If Bob Marley was still alive, he would have celebrated his 75th birthday in what we would expect to be great fanfare all across the world.
This is so because many people see Robert Nesta Marley as the greatest export out of Jamaica after putting the small island in the middle of the Caribbean Sea on the map.
Any Jamaican will tell you, when in an overseas setting, having made it known they are Jamaican, the very next question usually involves Bob Marley.
Marley’s music is so popular that he consistently ranks in the top-selling artistes posthumously and usually outsells fellow reggae artistes who actively carry out the trade.
Marley made great music, whether it was with the Wailers or as a solo artiste. And, he still has the best-selling reggae album of all time in the form of Legend. He also has sales surpassing 75 million collectively.
His song One Love was named song of the 20th century by the BBC and his album Exodus was hailed as the album of the century by Time magazine.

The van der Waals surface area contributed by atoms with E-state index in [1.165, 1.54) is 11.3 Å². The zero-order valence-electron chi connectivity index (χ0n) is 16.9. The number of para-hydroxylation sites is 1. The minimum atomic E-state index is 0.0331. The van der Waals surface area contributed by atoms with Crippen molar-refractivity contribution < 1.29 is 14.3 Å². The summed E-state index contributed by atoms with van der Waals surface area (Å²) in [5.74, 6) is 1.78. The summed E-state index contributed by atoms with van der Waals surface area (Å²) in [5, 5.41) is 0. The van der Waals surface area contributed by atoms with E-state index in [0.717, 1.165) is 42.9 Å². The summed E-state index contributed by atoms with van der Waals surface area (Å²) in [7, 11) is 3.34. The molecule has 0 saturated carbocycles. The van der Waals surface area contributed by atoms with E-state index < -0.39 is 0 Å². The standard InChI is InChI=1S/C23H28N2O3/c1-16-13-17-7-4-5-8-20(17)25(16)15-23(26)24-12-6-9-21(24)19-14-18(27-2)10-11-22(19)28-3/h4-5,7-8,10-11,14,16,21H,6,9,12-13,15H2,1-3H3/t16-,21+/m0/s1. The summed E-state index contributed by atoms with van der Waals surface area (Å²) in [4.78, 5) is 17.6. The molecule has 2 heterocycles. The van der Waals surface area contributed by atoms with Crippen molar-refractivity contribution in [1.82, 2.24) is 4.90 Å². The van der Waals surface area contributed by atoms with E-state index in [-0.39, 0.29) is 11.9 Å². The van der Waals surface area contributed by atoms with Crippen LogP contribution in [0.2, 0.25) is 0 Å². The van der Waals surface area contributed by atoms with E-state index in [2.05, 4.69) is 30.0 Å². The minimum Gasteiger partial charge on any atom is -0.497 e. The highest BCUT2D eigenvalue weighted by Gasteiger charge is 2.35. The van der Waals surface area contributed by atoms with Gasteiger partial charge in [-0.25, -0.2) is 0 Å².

His songs, such as Exodus, Buffalo Soldier, Stir it Up and perennial favourite One Love, have seemingly become anthems across the world. Marley’s legacy continues to be a dominant force not only for himself but also his descendants, a number of whom have become accomplished musicians in their own right.
Bob’s music usually came with a message reflective of his upbringings in the streets of Trench Town, Jamaica. He spoke of love, women’s rights and other socially conscious topics.
He was so powerful that he was able to bring the two opposing factions of Jamaica’s political spectrum to peace with his One Love Concert in 1978, getting Michael Manley and Edward Seaga to join hands during a period of political upheaval in the country
Unfortunately, Bob would only see his own greatness for a short period, as he died at the young age of 36 from melanoma. However, he lives on through his music that a lot of us still enjoy.